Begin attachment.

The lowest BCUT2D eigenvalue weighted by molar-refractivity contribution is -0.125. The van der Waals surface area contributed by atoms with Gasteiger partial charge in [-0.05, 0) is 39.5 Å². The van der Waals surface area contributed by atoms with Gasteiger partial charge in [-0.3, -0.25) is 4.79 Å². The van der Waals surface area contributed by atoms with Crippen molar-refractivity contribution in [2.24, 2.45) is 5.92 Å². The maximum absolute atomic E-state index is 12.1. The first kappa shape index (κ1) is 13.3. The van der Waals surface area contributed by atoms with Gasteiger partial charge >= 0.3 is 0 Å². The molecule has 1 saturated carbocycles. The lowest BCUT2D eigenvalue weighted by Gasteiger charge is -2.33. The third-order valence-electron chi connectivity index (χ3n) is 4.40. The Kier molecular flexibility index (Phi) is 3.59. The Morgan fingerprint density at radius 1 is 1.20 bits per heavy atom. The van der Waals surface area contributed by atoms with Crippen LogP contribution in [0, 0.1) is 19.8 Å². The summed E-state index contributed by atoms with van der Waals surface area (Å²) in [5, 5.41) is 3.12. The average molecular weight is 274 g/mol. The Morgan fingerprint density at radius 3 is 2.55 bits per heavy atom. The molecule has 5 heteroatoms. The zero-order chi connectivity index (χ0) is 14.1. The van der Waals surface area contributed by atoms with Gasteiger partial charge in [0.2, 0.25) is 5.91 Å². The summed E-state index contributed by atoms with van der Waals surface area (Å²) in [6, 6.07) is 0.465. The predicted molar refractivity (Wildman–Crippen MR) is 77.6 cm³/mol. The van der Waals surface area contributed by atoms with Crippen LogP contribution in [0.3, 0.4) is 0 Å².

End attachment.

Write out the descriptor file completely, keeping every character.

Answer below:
The lowest BCUT2D eigenvalue weighted by molar-refractivity contribution is -0.125. The van der Waals surface area contributed by atoms with Gasteiger partial charge in [-0.05, 0) is 39.5 Å². The van der Waals surface area contributed by atoms with Gasteiger partial charge in [-0.3, -0.25) is 4.79 Å². The van der Waals surface area contributed by atoms with Crippen molar-refractivity contribution in [2.24, 2.45) is 5.92 Å². The maximum absolute atomic E-state index is 12.1. The first kappa shape index (κ1) is 13.3. The van der Waals surface area contributed by atoms with Gasteiger partial charge >= 0.3 is 0 Å². The molecule has 1 saturated carbocycles. The lowest BCUT2D eigenvalue weighted by Gasteiger charge is -2.33. The third-order valence-electron chi connectivity index (χ3n) is 4.40. The Kier molecular flexibility index (Phi) is 3.59. The Morgan fingerprint density at radius 1 is 1.20 bits per heavy atom. The van der Waals surface area contributed by atoms with Crippen LogP contribution in [0, 0.1) is 19.8 Å². The summed E-state index contributed by atoms with van der Waals surface area (Å²) in [5, 5.41) is 3.12. The average molecular weight is 274 g/mol. The Morgan fingerprint density at radius 3 is 2.55 bits per heavy atom. The molecule has 5 heteroatoms. The zero-order chi connectivity index (χ0) is 14.1. The van der Waals surface area contributed by atoms with Gasteiger partial charge in [0.2, 0.25) is 5.91 Å². The summed E-state index contributed by atoms with van der Waals surface area (Å²) in [6, 6.07) is 0.465. The predicted molar refractivity (Wildman–Crippen MR) is 77.6 cm³/mol. The van der Waals surface area contributed by atoms with Crippen LogP contribution in [0.3, 0.4) is 0 Å².